Movie review – Madaari – Irrfan manages to rock, the film just falls short
By Joginder Tuteja
‘The story could well be implausible, but then it sounds good’
This is something that director Nishikant Kamat says twice in the film, first at the very beginning and then the second time at a crucial juncture of the film. After all, as interesting a revenge tale of a common man may sound, in a realistic set up like Madaari, it does lead one to question if something like that can ever be possible.
One ends up getting these thoughts right from the time Irrfan kidnaps the son of a Home Minister and later gets into a negotiation, hence leading to an interesting twist in the tale towards the pre-climax. Still, from the core premise perspective, one echos the sentiments of the central protagonist when he questions those who are accountable for scandals that happen right at the top, hence impacting those who are at the bottom of the hierarchy.
The issue though doesn’t lie in the question or the manner in which it is asked. It is in the journey that follows and the eventual destination that it reaches. While the journey by itself eats up the screen time at least 20 minutes extra, the finale is not at all convincing, more so due to the dialogue that is moderated by Irrfan to the culmination that is ultimately achieved. In both aspects, the film could have done much better had Nishikant Kamat kept a stranglehold over the proceedings.
As a matter of fact, he does that really well for the first 30 odd minutes of the film. Right from the kidnapping that takes place to the entry of Jimmy Sheirgill on the scene to the investigation that follows, one finds himself on the edge of the seat. However, at places, the conversations between Irrfan and the kidnapped kid (Vishesh Bansal) become a little too tedious. There are occasional smiles but by and large, it starts becoming a way too monotonous, what with Irrfan traveling in buses and trains for a large duration of the film.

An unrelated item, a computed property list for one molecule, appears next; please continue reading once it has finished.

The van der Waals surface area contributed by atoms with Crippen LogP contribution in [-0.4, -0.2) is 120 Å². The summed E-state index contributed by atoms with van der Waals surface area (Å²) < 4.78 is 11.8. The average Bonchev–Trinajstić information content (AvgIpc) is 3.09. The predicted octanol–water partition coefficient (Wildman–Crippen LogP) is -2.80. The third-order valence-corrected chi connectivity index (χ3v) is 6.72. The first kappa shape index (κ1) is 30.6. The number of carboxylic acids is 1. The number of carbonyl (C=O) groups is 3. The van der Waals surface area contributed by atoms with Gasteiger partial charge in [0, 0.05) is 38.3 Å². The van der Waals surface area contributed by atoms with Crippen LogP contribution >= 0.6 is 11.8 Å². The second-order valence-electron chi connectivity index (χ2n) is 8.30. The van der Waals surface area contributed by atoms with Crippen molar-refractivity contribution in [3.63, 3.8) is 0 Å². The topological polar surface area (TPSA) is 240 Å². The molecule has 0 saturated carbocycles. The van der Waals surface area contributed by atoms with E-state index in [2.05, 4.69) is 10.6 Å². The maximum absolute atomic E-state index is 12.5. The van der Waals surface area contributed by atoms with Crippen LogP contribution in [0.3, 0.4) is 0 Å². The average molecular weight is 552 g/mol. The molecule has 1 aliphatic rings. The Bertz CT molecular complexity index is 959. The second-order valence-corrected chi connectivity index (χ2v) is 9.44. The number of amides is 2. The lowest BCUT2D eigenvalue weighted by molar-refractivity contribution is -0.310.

Things do perk up though whenever Jimmy (superb and reliable as always) comes on the scene, as well as the interactions that take place with the Home Minister (Tusshar Dalvi). As for Irrfan, he continues to showcase his acting prowess all over again. Watch out for his scene in the hospital after the tragedy and you would know.
The narrative has its moments, especially when stock footage is used for a good amount of screen time, and also the build up towards the climax. The song ‘Dama Dama Dam’ comes at a very interesting juncture of the film and further perks up the proceedings.
Now if only the film would have stayed tout consistently right through its narrative, Madaari could well have been a good mix of A Wednesday and Highway. For now, it falls just a little short.